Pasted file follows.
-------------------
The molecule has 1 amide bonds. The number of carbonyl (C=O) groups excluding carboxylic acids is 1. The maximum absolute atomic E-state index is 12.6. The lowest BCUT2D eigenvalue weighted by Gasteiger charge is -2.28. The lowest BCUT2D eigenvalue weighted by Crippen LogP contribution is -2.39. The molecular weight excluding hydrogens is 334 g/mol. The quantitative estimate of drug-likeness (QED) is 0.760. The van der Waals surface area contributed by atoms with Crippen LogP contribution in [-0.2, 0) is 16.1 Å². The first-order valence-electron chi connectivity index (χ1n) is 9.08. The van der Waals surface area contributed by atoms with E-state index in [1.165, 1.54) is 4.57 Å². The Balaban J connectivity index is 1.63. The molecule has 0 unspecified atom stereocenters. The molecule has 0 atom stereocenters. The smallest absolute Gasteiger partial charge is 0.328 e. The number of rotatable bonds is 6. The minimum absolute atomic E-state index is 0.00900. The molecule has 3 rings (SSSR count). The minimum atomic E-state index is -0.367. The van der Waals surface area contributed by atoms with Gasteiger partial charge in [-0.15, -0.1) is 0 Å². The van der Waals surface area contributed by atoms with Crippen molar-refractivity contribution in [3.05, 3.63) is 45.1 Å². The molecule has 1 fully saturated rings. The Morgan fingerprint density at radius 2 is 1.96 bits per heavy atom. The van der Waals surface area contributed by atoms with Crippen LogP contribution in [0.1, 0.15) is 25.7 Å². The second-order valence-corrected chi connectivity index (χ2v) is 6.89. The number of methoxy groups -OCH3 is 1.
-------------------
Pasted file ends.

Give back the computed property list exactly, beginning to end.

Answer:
The molecule has 1 amide bonds. The number of carbonyl (C=O) groups excluding carboxylic acids is 1. The maximum absolute atomic E-state index is 12.6. The lowest BCUT2D eigenvalue weighted by Gasteiger charge is -2.28. The lowest BCUT2D eigenvalue weighted by Crippen LogP contribution is -2.39. The molecular weight excluding hydrogens is 334 g/mol. The quantitative estimate of drug-likeness (QED) is 0.760. The van der Waals surface area contributed by atoms with Crippen LogP contribution in [-0.2, 0) is 16.1 Å². The first-order valence-electron chi connectivity index (χ1n) is 9.08. The van der Waals surface area contributed by atoms with E-state index in [1.165, 1.54) is 4.57 Å². The Balaban J connectivity index is 1.63. The molecule has 0 unspecified atom stereocenters. The molecule has 0 atom stereocenters. The smallest absolute Gasteiger partial charge is 0.328 e. The number of rotatable bonds is 6. The minimum absolute atomic E-state index is 0.00900. The molecule has 3 rings (SSSR count). The minimum atomic E-state index is -0.367. The van der Waals surface area contributed by atoms with Gasteiger partial charge in [-0.15, -0.1) is 0 Å². The van der Waals surface area contributed by atoms with Crippen molar-refractivity contribution in [3.05, 3.63) is 45.1 Å². The molecule has 1 fully saturated rings. The Morgan fingerprint density at radius 2 is 1.96 bits per heavy atom. The van der Waals surface area contributed by atoms with Crippen LogP contribution in [0.1, 0.15) is 25.7 Å². The second-order valence-corrected chi connectivity index (χ2v) is 6.89. The number of methoxy groups -OCH3 is 1.